Monday, February 18, 2013

Meteors of the Century

The term “….. of the century” conjures up reverent awe. In a culture immersed in literary superlatives, we may have difficulty distinguishing the literary from the literal. Consider 100-year weather, geological, astronomical, or historical events--are they real, or are they assigned truth status only by a journalist? Some events gain 100-year status less easily than others because they are not subject to human judgment. Most scientists agree the Russian meteor fall of February 15, 2013 in Chelyabinsk is not subject to opinion. It was unanimously acclaimed as the largest recorded object to strike the earth in over 100 years. In 1908 Earth was struck by a similar but much larger object which leveled 80 million trees over 825 square miles in a remote region of Siberia. Neither blast caused any human deaths.

Knowledge of our Solar System captivates many. If Earth, our own planet, fails to supply enough fascination, there is much to know about the other seven planets—their appearance, size, movement, and the conditions present. Most images of our Solar System do not highlight the presence of millions of additional bodies apart from the sun and its planets, such as asteroids and meteoroids. Technically, asteroids are chunks of rock or metal larger than one meter in size. Meteoroids are similar but have a diameter smaller than one meter. On the spectrum of rock size, the Russian object was a multi-ton asteroid possibly 15 m in diameter which entered earth’s atmosphere at a shallow angle and exploded about fifteen miles above the surface. The blast injured over 1000 people, damaged 4000 buildings and caused over $33 million damage according to estimates, primarily from broken glass.

A meteor strike on this planet is an occasion triggering awesome reflection for many reasons. We contemplate what kind of cosmos this is. In particular, in what sort of solar system do we abide? Over one million asteroids exist larger than one km diameter in the orbit between Mars and Jupiter. Smaller rocks exist there in the uncounted millions. In contrast, even in the sparsely populated region of the inner planets, there are yet tens of thousands of near earth asteroids (NEA) which buzz the regions of Mars, Earth, Venus, and Mercury. An International Astronomical Union (IUA) publication “A Chronology of Milestones” captivates attention with its statistics. Of the near earth asteroids the IAU publication states, “Due to gravitational perturbations caused by planets as well as non-gravitational perturbations, a continuous migration brings main belt asteroids closer to the Sun, thus crossing the orbits of Mars, Earth, Venus, and Mercury.”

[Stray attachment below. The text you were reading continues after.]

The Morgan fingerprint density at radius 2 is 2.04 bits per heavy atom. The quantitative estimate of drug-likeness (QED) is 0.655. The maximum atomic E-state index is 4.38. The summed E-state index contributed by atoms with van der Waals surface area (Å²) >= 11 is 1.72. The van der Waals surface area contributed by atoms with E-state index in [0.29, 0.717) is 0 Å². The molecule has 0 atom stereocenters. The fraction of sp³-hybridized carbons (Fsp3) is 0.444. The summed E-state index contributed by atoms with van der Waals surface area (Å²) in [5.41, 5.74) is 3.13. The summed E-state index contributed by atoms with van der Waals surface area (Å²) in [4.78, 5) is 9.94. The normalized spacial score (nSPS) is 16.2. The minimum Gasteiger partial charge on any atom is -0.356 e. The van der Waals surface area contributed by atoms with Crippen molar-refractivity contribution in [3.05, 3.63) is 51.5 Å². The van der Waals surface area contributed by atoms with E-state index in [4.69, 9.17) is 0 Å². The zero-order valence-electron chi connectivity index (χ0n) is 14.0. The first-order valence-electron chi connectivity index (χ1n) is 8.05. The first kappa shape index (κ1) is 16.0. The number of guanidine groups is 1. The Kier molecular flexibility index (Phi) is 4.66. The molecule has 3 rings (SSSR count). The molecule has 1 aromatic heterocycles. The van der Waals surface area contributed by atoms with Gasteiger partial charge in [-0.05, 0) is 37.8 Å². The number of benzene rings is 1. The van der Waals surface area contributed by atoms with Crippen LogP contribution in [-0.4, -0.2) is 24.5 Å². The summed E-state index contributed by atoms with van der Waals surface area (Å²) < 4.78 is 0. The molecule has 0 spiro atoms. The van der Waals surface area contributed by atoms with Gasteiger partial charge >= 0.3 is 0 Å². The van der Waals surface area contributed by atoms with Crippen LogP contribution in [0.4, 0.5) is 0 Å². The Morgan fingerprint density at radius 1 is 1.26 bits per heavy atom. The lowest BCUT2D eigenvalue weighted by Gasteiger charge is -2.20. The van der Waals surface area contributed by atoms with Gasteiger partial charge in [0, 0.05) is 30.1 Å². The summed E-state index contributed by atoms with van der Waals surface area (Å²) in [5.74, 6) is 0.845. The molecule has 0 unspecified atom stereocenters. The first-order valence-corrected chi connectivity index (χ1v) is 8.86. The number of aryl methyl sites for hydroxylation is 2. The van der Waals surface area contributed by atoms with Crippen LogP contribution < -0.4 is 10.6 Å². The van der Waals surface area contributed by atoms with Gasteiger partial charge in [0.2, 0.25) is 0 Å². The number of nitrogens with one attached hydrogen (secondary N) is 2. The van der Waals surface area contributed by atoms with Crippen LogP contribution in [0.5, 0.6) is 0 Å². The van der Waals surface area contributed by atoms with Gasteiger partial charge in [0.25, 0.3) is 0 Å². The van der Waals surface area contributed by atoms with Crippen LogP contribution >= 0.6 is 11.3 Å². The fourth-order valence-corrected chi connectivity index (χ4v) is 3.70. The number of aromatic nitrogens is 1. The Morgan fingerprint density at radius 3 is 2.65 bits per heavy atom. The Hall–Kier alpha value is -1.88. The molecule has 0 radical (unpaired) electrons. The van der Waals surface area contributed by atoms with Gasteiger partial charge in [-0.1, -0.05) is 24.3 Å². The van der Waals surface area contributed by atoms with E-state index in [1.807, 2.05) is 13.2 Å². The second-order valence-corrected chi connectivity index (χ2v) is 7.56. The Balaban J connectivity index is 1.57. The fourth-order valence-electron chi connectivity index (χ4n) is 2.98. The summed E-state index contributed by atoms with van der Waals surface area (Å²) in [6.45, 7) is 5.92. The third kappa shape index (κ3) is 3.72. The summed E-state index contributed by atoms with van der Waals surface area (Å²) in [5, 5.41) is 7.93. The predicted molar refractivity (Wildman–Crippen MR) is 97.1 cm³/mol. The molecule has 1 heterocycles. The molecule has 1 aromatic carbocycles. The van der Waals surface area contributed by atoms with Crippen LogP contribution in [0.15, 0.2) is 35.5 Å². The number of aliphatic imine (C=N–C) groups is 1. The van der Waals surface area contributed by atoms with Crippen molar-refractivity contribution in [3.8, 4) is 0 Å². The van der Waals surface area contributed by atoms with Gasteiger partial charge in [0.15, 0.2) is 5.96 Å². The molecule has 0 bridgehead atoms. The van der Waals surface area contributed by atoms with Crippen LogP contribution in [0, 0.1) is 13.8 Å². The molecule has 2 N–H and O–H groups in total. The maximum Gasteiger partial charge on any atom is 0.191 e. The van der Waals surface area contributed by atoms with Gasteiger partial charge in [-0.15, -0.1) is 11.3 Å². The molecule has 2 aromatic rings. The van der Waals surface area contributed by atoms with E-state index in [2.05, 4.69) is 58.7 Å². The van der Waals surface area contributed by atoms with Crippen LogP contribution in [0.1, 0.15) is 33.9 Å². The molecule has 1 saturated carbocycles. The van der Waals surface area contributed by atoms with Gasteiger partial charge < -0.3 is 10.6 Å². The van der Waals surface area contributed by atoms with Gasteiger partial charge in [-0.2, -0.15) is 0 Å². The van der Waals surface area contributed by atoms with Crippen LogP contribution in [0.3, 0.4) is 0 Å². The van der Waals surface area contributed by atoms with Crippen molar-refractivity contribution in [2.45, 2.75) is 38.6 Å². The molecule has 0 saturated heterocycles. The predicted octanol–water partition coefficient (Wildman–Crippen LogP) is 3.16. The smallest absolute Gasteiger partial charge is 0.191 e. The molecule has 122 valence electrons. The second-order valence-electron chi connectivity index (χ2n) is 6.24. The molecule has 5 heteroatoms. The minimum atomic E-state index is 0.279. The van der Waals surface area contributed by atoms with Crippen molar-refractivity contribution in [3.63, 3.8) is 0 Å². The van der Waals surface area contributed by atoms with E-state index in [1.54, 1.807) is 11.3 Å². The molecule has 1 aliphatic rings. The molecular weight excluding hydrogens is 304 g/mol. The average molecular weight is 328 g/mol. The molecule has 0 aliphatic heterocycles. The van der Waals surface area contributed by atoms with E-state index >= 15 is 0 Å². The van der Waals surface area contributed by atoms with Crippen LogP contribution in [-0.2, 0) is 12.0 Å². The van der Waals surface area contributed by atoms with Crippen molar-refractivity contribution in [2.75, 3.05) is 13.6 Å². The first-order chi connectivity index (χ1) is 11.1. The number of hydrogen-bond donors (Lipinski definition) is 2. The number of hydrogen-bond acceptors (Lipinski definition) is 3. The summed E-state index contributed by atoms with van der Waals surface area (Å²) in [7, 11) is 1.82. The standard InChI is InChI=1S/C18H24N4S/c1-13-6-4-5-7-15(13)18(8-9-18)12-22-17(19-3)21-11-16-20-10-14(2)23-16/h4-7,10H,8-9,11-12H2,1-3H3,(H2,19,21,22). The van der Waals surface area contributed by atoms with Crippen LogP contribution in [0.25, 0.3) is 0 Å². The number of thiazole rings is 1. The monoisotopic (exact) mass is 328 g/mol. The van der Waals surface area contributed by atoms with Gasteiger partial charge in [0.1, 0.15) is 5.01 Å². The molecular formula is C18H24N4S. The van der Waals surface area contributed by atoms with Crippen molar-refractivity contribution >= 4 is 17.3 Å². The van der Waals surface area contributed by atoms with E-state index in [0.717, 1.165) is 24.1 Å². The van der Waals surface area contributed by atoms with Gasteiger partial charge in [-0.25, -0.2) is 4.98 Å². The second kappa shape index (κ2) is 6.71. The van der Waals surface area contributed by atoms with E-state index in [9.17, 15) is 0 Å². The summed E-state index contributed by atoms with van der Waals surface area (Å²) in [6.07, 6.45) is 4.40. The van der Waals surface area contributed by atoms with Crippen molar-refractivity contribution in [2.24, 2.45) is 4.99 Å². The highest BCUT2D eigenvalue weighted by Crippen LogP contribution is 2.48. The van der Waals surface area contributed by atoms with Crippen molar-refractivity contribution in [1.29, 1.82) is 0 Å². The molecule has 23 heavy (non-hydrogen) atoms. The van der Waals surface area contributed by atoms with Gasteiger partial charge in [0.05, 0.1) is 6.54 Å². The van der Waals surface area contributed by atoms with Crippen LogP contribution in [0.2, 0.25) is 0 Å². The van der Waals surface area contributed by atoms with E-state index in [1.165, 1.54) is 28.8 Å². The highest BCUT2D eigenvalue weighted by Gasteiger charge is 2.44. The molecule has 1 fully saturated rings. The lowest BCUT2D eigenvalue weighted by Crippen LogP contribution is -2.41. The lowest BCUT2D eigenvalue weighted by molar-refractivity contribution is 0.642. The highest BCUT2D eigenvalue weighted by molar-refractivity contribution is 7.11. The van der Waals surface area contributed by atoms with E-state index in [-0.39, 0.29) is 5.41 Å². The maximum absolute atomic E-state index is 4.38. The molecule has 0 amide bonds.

People prone to worry could become overly concerned about earth’s sometimes violent weather such as thunderstorms and hurricanes, earth’s periodic geologically harsh manifestations such as volcanoes and earthquakes, and yes, even the possibility that earth may someday receive a fatal asteroid strike such as the massive one theorized to have caused the extinction of the dinosaurs 66 million years in the distant past. Ongoing discoveries of sizable near earth asteroids are filling reference books as research data is added to our knowledge. Specifically, near earth asteroids (NEA) including some deemed to be potentially hazardous (PHA) have proliferated from 1970 to 2013 progressively, from 27 NEA (10 PHA), to 53 (17), to 134 (42), to 877 (215), to 8694 (1221). Potentially harmful asteroids (PHA) are defined as coming within 19.5 lunar distances (LD) of earth (7.5 million km). It is significant to note that no human has ever been killed by a potentially harmful asteroid (PHA) in recent recorded history, even though we note two highly significant asteroid impacts in 1908 and 2013.

When scientists describe man’s Solar System abode, it is apparent that God has provided a home on Earth which wonderfully provides for the existence of man. Asteroids and meteoroids are part of the Solar System formed over millions of years in preparation for the recent arrival of humans. The earth as a solid body is also the product of a developing planet whose resources were in place when created man first arrived. God commanded that man should subdue the earth. Man quickly learned how to use the earth’s agricultural and mineral resources to provide for his need of food and shelter. Genesis 1:31 is a passage which concludes the record of the sequence of earth preparation culminating in the arrival of man. After six days of creation events Earth was ready to provide for the needs of man. The Earth, by God’s gracious providence, has continued to provide resources to fulfill man’s needs up until this very moment in history.